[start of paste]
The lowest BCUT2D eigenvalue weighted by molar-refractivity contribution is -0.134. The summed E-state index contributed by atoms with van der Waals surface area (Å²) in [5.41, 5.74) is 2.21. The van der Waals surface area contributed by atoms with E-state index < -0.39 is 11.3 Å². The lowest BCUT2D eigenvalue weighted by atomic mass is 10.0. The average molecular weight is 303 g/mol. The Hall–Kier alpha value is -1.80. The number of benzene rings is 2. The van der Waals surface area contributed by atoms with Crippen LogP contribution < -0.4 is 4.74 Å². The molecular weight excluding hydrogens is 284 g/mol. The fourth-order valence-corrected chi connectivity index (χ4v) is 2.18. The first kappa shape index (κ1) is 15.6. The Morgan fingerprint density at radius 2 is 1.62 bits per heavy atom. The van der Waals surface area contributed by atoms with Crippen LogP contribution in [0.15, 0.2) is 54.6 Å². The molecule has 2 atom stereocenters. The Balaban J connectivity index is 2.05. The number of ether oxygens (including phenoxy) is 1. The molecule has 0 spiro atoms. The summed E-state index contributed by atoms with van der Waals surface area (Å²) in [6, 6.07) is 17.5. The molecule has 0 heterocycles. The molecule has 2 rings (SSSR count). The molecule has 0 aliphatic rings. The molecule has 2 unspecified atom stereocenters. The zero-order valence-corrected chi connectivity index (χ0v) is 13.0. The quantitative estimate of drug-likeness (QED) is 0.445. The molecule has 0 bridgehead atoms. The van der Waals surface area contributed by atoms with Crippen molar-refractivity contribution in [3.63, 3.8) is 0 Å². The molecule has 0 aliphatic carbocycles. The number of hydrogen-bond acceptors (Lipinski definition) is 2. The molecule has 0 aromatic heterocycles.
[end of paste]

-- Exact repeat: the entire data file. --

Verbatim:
The lowest BCUT2D eigenvalue weighted by molar-refractivity contribution is -0.134. The summed E-state index contributed by atoms with van der Waals surface area (Å²) in [5.41, 5.74) is 2.21. The van der Waals surface area contributed by atoms with E-state index < -0.39 is 11.3 Å². The lowest BCUT2D eigenvalue weighted by atomic mass is 10.0. The average molecular weight is 303 g/mol. The Hall–Kier alpha value is -1.80. The number of benzene rings is 2. The van der Waals surface area contributed by atoms with Crippen LogP contribution < -0.4 is 4.74 Å². The molecular weight excluding hydrogens is 284 g/mol. The fourth-order valence-corrected chi connectivity index (χ4v) is 2.18. The first kappa shape index (κ1) is 15.6. The Morgan fingerprint density at radius 2 is 1.62 bits per heavy atom. The van der Waals surface area contributed by atoms with Crippen LogP contribution in [0.15, 0.2) is 54.6 Å². The molecule has 2 atom stereocenters. The Balaban J connectivity index is 2.05. The number of ether oxygens (including phenoxy) is 1. The molecule has 0 spiro atoms. The summed E-state index contributed by atoms with van der Waals surface area (Å²) in [6, 6.07) is 17.5. The molecule has 0 heterocycles. The molecule has 2 rings (SSSR count). The molecule has 0 aliphatic rings. The molecule has 2 unspecified atom stereocenters. The zero-order valence-corrected chi connectivity index (χ0v) is 13.0. The quantitative estimate of drug-likeness (QED) is 0.445. The molecule has 0 bridgehead atoms. The van der Waals surface area contributed by atoms with Crippen molar-refractivity contribution in [3.63, 3.8) is 0 Å². The molecule has 0 aliphatic carbocycles. The number of hydrogen-bond acceptors (Lipinski definition) is 2. The molecule has 0 aromatic heterocycles.